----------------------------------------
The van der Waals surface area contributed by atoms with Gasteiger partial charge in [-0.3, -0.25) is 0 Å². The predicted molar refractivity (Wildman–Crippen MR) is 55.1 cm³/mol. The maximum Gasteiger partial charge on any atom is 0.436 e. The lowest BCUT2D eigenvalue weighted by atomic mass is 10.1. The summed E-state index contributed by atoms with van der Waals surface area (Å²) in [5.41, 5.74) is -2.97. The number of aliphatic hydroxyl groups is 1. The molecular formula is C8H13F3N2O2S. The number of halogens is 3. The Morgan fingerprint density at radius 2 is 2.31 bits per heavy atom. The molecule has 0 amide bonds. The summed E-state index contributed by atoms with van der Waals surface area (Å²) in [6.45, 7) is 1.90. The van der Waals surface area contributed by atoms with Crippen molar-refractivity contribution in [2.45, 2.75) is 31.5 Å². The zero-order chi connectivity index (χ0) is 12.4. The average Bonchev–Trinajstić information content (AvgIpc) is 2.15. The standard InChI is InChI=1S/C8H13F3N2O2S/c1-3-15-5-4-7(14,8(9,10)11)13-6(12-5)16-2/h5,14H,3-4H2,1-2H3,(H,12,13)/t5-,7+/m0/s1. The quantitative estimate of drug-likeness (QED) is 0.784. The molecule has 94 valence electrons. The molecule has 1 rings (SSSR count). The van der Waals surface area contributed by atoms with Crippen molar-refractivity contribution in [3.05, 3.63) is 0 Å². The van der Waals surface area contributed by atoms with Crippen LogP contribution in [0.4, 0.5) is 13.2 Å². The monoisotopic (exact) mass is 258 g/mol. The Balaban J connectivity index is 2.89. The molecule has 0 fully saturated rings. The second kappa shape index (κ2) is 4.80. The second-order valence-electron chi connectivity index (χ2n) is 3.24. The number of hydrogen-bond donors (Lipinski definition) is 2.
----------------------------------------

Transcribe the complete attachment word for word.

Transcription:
The van der Waals surface area contributed by atoms with Gasteiger partial charge in [-0.3, -0.25) is 0 Å². The predicted molar refractivity (Wildman–Crippen MR) is 55.1 cm³/mol. The maximum Gasteiger partial charge on any atom is 0.436 e. The lowest BCUT2D eigenvalue weighted by atomic mass is 10.1. The summed E-state index contributed by atoms with van der Waals surface area (Å²) in [5.41, 5.74) is -2.97. The number of aliphatic hydroxyl groups is 1. The molecular formula is C8H13F3N2O2S. The number of halogens is 3. The Morgan fingerprint density at radius 2 is 2.31 bits per heavy atom. The molecule has 0 amide bonds. The summed E-state index contributed by atoms with van der Waals surface area (Å²) in [6.45, 7) is 1.90. The van der Waals surface area contributed by atoms with Crippen molar-refractivity contribution in [2.45, 2.75) is 31.5 Å². The zero-order chi connectivity index (χ0) is 12.4. The average Bonchev–Trinajstić information content (AvgIpc) is 2.15. The standard InChI is InChI=1S/C8H13F3N2O2S/c1-3-15-5-4-7(14,8(9,10)11)13-6(12-5)16-2/h5,14H,3-4H2,1-2H3,(H,12,13)/t5-,7+/m0/s1. The quantitative estimate of drug-likeness (QED) is 0.784. The molecule has 94 valence electrons. The molecule has 1 rings (SSSR count). The van der Waals surface area contributed by atoms with Crippen molar-refractivity contribution in [3.05, 3.63) is 0 Å². The van der Waals surface area contributed by atoms with Crippen LogP contribution in [0.4, 0.5) is 13.2 Å². The monoisotopic (exact) mass is 258 g/mol. The Balaban J connectivity index is 2.89. The molecule has 0 fully saturated rings. The second kappa shape index (κ2) is 4.80. The second-order valence-electron chi connectivity index (χ2n) is 3.24. The number of hydrogen-bond donors (Lipinski definition) is 2.